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Excerpt from Oral History Interview with Stanford Raynold Brookshire, August 18, 1975. Interview B-0067. Southern Oral History Program Collection (#4007) See Entire Interview >>

Citizens feared blacks acquired too much power with gerrymandered districts

Blacks supported gerrymandering in order to obtain equitable voting districts, while whites viewed gerrymandering as inequitable. Brookshire contends that consolidation of city and county services failed because white citizens worried that gerrymandered districts would give blacks too much political power.

Citing this Excerpt

Oral History Interview with Stanford Raynold Brookshire, August 18, 1975. Interview B-0067. Southern Oral History Program Collection (#4007) in the Southern Oral History Program Collection, Southern Historical Collection, Wilson Library, University of North Carolina at Chapel Hill.

Full Text of the Excerpt

BILL MOYE:
You reckon anybody had special interests or axes to grind? In other words, were some of the sort of social implications involved in the number of districts and some of the guarantee of fair...
STANFORD RAYNOLD BROOKSHIRE:
Definitely. I think that did have an important part. For example, I'm sure that our black citizens were much concerned with the districting to be sure that the weight of their total votes wouldn't be wasted. That some of the districts would be set up so that representatives from those districts most certainly would be black.
BILL MOYE:
As I recall, the proposed charter pretty much guaranteed there would be three districts or representatives on the council from...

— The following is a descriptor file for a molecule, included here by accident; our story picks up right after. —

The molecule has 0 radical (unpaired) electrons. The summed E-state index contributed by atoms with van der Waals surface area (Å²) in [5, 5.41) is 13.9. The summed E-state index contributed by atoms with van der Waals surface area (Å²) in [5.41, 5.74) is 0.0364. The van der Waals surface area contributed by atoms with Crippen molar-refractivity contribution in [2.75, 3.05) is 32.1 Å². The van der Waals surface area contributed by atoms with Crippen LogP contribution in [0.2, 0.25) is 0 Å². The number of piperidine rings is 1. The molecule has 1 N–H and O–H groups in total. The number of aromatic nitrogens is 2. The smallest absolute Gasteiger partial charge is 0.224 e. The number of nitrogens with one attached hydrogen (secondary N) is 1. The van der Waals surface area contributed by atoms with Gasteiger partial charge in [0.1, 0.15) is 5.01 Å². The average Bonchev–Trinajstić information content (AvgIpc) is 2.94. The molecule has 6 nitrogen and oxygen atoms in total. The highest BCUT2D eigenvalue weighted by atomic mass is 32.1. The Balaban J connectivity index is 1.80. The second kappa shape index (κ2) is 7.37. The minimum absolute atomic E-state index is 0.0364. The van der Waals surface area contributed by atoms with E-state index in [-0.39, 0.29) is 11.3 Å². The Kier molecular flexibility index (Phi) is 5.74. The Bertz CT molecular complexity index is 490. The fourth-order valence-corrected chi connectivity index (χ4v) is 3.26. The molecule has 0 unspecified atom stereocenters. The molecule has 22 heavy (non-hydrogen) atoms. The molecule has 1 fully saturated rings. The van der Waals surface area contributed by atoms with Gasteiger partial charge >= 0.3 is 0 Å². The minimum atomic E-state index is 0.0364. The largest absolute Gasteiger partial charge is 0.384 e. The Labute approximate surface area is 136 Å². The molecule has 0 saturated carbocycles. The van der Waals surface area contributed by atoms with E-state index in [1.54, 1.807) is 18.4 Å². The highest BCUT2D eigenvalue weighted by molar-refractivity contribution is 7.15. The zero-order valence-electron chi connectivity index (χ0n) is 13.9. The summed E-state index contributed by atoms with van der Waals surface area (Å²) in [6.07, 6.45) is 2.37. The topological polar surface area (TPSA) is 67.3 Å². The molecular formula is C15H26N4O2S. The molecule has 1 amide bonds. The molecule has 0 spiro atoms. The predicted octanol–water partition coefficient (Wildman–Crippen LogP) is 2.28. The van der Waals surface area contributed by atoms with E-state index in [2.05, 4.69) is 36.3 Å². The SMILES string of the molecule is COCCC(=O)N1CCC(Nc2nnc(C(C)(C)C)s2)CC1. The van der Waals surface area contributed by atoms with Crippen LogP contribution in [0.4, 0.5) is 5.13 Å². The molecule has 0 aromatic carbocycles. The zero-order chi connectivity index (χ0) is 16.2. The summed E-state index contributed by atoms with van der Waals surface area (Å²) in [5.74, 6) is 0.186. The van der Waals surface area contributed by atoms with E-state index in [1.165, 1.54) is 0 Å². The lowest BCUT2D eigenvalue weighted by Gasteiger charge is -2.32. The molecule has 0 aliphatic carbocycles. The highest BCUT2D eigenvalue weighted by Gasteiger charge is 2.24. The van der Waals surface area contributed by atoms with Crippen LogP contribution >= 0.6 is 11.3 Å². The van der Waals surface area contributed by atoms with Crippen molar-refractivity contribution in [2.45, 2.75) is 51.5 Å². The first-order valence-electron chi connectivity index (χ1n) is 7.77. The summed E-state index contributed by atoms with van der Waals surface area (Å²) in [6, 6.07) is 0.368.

STANFORD RAYNOLD BROOKSHIRE:
The black neighborhoods.
BILL MOYE:
You think that that's part of the reason that the district representation became such a controversy during the...
STANFORD RAYNOLD BROOKSHIRE:
Yes. I think that was primarily the reason. Then, of course, there was always the argument against district representation that we might be getting back to the old ward system, you know. Where people, representatives elected from given districts would swap out on a lot of issues. "You vote for me on this. I'll vote for you on that."
BILL MOYE:
That sort of argument...I wonder if there's the possibility that some of these slogans like "going back to the ward system" or complaining so much about gerrymandered districts or things along this line were sort of code words in a way involved with the school busing situation to sort of keep the agitation about black representation or black influence or whatever alive in the community and take advantage, perhaps, of the emotions...
STANFORD RAYNOLD BROOKSHIRE:
I'm certain that played a part. Yes. The blacks at that time, and you can understand why because of the progress that had been made in providing blacks with equal rights and opportunities as citizens which is nothing but what we should have done...It was legal. It was moral to grant them those petitions in those regards. They began feeling they had gained a lot of ground, and they just wanted to make some more ground with this matter of representation in local government.